Policies Travel Uneasily: The Comparative, Relational and Translative Work Of Making Urban Policy In a Global Context

Thursday, July 17, 2014: 3:30 PM
Room: 311+312
Oral Presentation
Eugene MCCANN , Geography, Simon Fraser University, Burnaby, BC, Canada
Kevin WARD , University of Manchester, United Kingdom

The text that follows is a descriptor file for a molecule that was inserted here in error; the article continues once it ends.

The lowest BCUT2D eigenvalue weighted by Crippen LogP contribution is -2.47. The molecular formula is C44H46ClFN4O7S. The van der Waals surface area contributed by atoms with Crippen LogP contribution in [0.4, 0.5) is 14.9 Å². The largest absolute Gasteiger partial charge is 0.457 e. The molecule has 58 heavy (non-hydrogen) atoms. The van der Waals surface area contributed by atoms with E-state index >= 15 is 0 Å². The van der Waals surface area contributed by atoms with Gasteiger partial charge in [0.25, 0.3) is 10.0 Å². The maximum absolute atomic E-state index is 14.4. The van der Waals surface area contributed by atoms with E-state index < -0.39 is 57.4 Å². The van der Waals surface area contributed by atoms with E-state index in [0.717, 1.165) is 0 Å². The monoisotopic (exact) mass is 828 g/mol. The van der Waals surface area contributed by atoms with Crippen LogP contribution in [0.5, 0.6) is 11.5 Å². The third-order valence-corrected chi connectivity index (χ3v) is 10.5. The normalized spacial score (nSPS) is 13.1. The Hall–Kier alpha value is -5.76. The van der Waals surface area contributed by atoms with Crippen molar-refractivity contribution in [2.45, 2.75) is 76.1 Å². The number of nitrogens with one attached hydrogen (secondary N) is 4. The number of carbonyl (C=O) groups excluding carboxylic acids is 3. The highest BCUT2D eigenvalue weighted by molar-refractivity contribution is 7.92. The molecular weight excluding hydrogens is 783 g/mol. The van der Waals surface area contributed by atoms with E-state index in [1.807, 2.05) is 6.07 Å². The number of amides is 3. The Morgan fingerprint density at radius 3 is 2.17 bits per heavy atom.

This paper intervenes in a conversation between two emerging literatures in urban studies: that which questions the generalizability of urban theory and methods developed in, and with reference to, a small number of Global North cities and the literature on ‘urban policy mobilities’ that conceptualizes the circulation of ‘best practice’ policy models.  Both literatures focus on forms of theory-development, associated method-making, and questions of comparison, learning, mobility, translation, and travel.  The former seeks to push academic urban studies to more fully account for the provincial (mostly Global North) character of its concepts and methods, while the latter seeks to shed light on how policy communities and institutions are involved in similar intellectual work as they also develop generalizations, concepts, and methods to understand, govern, and manage cities.  A key problematic in both urban theory-building and in urban policy mobilization is the historical-geographical specificities of supposedly universal, or transferable, theories and models.  Discussion therefore revolves around whether the experience of a few cities should form the basis for theorizing the entire urban system or how ‘successful’ policy models that are developed in certain places become defined as universally-applicable.  This paper is based on ongoing research into the political, intellectual, and practical work policy actors (e.g., consultants, politicians, city government staff, and activists) perform in order to identify, compare, and translate, best practice policy models and then implement them in specific, differentiated locations.  The paper will discuss examples of policy-mobilizing work that span global North-South divides and the concepts and methods that are inherent to them.  By outlining the uneasy travels of these policies, the paper will reflect back on the similarly uneasy travels of concepts in academic urban studies and how the decentring of the global North in policy circulations might shed light on similar attempts in academia.